Phenotypes were analyzed categorically. The age at diagnosis was evaluated as <60 years versus ≥60 years. This cutoff point was selected based on the mean age at diagnosis of 59.8 years with a range of 43–80 years. Tumor sizes were categorized based on those values known to be critical for prognosis and treatment strategy. Tumor size categories were ≤2 cm versus >2 cm. The tumor grade was analyzed using categories commonly applied during pathological evaluation, including grades 1, 2 or 3. Statistical analysis for the association between the genotype and the dichotomized tumor grade was performed such that grade 1 tumors were evaluated versus grade 2 and grade 3 tumors.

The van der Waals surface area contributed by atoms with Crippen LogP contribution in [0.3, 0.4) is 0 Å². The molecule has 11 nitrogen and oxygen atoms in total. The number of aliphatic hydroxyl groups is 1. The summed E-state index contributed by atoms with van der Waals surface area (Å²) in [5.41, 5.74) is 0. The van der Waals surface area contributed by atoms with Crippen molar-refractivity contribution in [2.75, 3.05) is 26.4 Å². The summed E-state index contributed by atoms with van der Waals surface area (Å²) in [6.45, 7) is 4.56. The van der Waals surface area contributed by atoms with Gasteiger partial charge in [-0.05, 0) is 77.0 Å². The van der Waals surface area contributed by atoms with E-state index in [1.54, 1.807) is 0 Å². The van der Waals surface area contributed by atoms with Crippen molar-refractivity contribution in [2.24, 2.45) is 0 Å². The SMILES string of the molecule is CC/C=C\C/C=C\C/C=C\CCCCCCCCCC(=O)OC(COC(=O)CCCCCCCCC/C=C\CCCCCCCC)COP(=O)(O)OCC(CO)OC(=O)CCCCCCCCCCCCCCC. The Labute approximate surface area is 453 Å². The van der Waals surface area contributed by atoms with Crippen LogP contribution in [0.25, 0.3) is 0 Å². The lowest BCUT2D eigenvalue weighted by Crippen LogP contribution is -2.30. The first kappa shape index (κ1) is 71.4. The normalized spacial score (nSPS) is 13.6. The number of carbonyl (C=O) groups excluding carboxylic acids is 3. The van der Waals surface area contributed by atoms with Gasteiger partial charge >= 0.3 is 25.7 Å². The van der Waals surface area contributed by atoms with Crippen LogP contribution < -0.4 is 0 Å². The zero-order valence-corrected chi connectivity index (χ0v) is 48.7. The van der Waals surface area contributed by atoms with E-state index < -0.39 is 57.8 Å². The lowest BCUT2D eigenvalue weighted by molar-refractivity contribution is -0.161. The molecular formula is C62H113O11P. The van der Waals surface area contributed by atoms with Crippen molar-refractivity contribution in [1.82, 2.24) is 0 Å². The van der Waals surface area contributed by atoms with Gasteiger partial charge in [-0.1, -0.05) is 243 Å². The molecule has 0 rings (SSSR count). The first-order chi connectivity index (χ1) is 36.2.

Logistic regression was used to estimate the ORs and 95% CIs for association of SULT1A1 and UGT1A1 genotypes with categorized tumor phenotypes, followed by a chi-squared test. ORs for age at diagnosis were adjusted for race (Caucasian versus non-Caucasian) and those for other phenotypes were adjusted for race and age at diagnosis. We used race-adjusted and age-adjusted analyses rather then race-stratified and age-stratified analyses because of the sample size limitation. Analysis with simultaneous adjustment for age at diagnosis, tumor size and grade was not performed, again because of sample size limitations. ORs, CIs and chi-squared P values were estimated for all subjects, among the group of subjects with ER-positive tumors and among the group of subjects with ER-negative tumors. The chi-squared test was used to estimate whether phenotype variables were distributed independently of each other. All analyses were undertaken using Minitab™ Statistical Software (Release 13.20; Minitab Inc., State College, PA, USA).